A spiny dogfish or Squalus acanthias is a species of shark. These sharks were once believed to be the most abundant shark species in the world and they were heavily utilized by numerous human populations. This resulted in overfishing. In some regions, this shark went from being considered a widespread nuisance to being a species considered vulnerable to extinction, illustrating how quickly human activities can disrupt animal populations.
Spiny dogfish are usually a little over three feet (one meter) in length and can weigh about 20 pounds (nine kilograms). They are brown to gray in color with creamy bellies and white spots on their backs. This coloration acts as camouflage for the sharks, allowing them to hide from predators and prey alike. They lack an anal fin and have notably large eyes.
As the name implies, the spiny dogfish also sports a pair of spines. The spines are capable of emitting a mild toxin and they are used for self defense. When attacked, a shark can curl up on itself to present the spines, with the goal of jabbing a predator. These spines are not dangerous to humans, but they can be painful and most people try to avoid them.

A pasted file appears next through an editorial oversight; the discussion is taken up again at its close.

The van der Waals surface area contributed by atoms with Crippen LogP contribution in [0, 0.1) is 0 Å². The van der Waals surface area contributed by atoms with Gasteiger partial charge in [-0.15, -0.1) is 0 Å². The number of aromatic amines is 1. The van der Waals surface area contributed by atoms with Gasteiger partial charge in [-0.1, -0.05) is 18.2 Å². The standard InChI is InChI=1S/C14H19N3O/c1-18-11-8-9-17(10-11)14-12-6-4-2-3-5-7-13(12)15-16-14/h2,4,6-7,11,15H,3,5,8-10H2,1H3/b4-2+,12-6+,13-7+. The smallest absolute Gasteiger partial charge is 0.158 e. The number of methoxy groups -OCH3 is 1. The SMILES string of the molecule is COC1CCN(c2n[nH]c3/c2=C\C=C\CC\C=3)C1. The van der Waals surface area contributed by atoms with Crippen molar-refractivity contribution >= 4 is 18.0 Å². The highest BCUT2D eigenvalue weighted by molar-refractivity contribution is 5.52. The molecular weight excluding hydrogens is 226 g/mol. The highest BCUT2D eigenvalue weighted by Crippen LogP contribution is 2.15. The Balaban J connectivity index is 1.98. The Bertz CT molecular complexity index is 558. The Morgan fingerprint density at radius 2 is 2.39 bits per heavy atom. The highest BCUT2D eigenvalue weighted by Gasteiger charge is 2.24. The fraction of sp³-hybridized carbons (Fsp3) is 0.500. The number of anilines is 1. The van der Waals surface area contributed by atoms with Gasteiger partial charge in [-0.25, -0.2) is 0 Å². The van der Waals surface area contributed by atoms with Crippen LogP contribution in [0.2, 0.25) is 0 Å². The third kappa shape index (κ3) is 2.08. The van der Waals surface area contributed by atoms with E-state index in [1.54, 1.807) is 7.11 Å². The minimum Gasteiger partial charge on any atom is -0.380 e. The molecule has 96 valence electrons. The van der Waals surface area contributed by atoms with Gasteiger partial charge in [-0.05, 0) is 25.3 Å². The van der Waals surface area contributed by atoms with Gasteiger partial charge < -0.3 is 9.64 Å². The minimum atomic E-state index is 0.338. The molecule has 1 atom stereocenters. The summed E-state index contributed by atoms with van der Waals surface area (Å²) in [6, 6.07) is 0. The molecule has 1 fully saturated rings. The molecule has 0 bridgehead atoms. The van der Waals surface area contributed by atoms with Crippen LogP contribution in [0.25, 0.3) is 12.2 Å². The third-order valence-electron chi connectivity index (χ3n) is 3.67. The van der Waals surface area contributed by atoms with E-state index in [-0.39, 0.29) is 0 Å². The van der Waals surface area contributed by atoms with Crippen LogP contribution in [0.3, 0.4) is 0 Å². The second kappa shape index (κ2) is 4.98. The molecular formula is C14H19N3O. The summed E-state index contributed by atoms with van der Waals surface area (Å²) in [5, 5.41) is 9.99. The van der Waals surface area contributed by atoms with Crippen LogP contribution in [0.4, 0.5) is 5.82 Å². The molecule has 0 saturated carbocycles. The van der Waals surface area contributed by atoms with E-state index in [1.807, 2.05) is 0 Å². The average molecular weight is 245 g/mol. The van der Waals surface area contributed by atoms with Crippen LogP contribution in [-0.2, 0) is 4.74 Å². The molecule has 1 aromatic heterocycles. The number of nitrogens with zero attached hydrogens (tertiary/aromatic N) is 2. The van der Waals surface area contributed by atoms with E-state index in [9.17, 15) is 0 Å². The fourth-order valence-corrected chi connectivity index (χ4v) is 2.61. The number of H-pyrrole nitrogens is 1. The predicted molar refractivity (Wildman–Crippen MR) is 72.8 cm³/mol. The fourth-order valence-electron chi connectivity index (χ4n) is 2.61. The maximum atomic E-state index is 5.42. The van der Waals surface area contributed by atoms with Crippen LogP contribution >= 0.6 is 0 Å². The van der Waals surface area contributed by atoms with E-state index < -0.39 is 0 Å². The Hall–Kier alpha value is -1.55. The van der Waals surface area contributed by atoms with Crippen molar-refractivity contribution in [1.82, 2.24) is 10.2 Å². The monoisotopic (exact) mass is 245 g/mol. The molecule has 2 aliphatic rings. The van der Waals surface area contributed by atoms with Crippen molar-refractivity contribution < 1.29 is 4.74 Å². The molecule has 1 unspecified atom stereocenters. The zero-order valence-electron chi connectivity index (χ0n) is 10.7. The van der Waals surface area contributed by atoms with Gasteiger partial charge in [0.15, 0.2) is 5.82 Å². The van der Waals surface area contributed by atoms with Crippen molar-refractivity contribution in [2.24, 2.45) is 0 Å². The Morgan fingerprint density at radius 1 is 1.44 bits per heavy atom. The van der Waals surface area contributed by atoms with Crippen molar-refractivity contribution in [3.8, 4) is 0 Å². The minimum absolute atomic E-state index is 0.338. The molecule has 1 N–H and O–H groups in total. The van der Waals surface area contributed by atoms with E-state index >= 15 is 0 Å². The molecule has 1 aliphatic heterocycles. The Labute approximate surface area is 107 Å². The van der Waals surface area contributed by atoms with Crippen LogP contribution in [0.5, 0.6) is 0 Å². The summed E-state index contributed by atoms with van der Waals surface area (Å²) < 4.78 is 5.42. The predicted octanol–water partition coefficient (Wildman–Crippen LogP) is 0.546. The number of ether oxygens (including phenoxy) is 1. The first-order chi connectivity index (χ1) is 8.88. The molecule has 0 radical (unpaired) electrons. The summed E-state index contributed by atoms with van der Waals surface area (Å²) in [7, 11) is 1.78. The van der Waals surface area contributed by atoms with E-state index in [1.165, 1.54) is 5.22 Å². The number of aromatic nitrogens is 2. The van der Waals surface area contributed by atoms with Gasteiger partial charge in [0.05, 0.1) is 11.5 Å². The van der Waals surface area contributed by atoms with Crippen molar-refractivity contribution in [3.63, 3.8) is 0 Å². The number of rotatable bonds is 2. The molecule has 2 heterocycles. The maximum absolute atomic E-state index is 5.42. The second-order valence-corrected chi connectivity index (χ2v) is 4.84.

One notable characteristic of the spiny dogfish is its roaming habits. While many fish species migrate to take advantage of seasonal changes, spiny dogfish have been known to cross vast distances. Tracking devices on these sharks have followed them across oceans. These sharks also school in very large groups. While they tend to stay close to the bottom of the ocean and prefer coastal waters, they can be found near the surface and in the open ocean, often in pursuit of prey.
Spiny dogfish have a reputation for being voracious. They eat a wide variety of prey species and are unafraid to attack fishing nets to grab prey. Some fishing communities have historically viewed these sharks as a problem because in addition to damaging nets, they also frighten away schools of commercially valuable fish like mackerel.
In some nations, people fish for spiny dogfish. They are sold for eating and they are also processed to yield products like fertilizer and fish oil. Conservation concerns in many regions led to calls for quotas and fishery monitoring to ensure that the populations did not dip to dangerously low levels. In some areas, spiny dogfish fisheries have recovered very well under supervision from government agencies and conservation groups.